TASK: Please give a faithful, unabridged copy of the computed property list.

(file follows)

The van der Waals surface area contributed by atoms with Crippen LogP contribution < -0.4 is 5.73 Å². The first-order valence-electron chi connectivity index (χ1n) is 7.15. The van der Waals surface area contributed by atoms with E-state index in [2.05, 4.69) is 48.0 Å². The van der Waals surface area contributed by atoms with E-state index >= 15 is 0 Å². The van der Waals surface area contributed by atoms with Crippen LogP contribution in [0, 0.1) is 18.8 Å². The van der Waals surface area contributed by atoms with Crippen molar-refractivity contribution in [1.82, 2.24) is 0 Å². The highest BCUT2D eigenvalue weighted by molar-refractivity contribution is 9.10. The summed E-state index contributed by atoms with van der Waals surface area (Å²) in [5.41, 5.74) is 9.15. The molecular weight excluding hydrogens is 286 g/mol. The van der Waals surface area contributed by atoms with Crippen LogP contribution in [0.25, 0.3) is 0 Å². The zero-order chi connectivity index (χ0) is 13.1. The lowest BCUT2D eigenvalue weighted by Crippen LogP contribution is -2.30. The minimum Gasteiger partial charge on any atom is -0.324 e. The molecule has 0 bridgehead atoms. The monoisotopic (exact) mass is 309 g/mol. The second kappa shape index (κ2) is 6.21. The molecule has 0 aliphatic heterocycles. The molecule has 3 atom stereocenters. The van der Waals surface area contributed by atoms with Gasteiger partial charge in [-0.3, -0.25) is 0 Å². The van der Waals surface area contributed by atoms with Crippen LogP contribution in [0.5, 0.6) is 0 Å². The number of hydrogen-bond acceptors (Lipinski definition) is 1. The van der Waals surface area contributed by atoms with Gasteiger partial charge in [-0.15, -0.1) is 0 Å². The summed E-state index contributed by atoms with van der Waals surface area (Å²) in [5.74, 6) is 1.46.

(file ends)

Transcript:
The van der Waals surface area contributed by atoms with Crippen LogP contribution < -0.4 is 5.73 Å². The first-order valence-electron chi connectivity index (χ1n) is 7.15. The van der Waals surface area contributed by atoms with E-state index in [2.05, 4.69) is 48.0 Å². The van der Waals surface area contributed by atoms with E-state index >= 15 is 0 Å². The van der Waals surface area contributed by atoms with Crippen LogP contribution in [0, 0.1) is 18.8 Å². The van der Waals surface area contributed by atoms with Crippen molar-refractivity contribution in [1.82, 2.24) is 0 Å². The highest BCUT2D eigenvalue weighted by molar-refractivity contribution is 9.10. The summed E-state index contributed by atoms with van der Waals surface area (Å²) in [5.41, 5.74) is 9.15. The molecular weight excluding hydrogens is 286 g/mol. The van der Waals surface area contributed by atoms with Crippen LogP contribution in [0.25, 0.3) is 0 Å². The zero-order chi connectivity index (χ0) is 13.1. The lowest BCUT2D eigenvalue weighted by Crippen LogP contribution is -2.30. The minimum Gasteiger partial charge on any atom is -0.324 e. The molecule has 0 bridgehead atoms. The monoisotopic (exact) mass is 309 g/mol. The second kappa shape index (κ2) is 6.21. The molecule has 0 aliphatic heterocycles. The molecule has 3 atom stereocenters. The van der Waals surface area contributed by atoms with Gasteiger partial charge in [-0.3, -0.25) is 0 Å². The van der Waals surface area contributed by atoms with Crippen LogP contribution in [0.5, 0.6) is 0 Å². The number of hydrogen-bond acceptors (Lipinski definition) is 1. The van der Waals surface area contributed by atoms with Gasteiger partial charge in [-0.15, -0.1) is 0 Å². The summed E-state index contributed by atoms with van der Waals surface area (Å²) in [5.74, 6) is 1.46.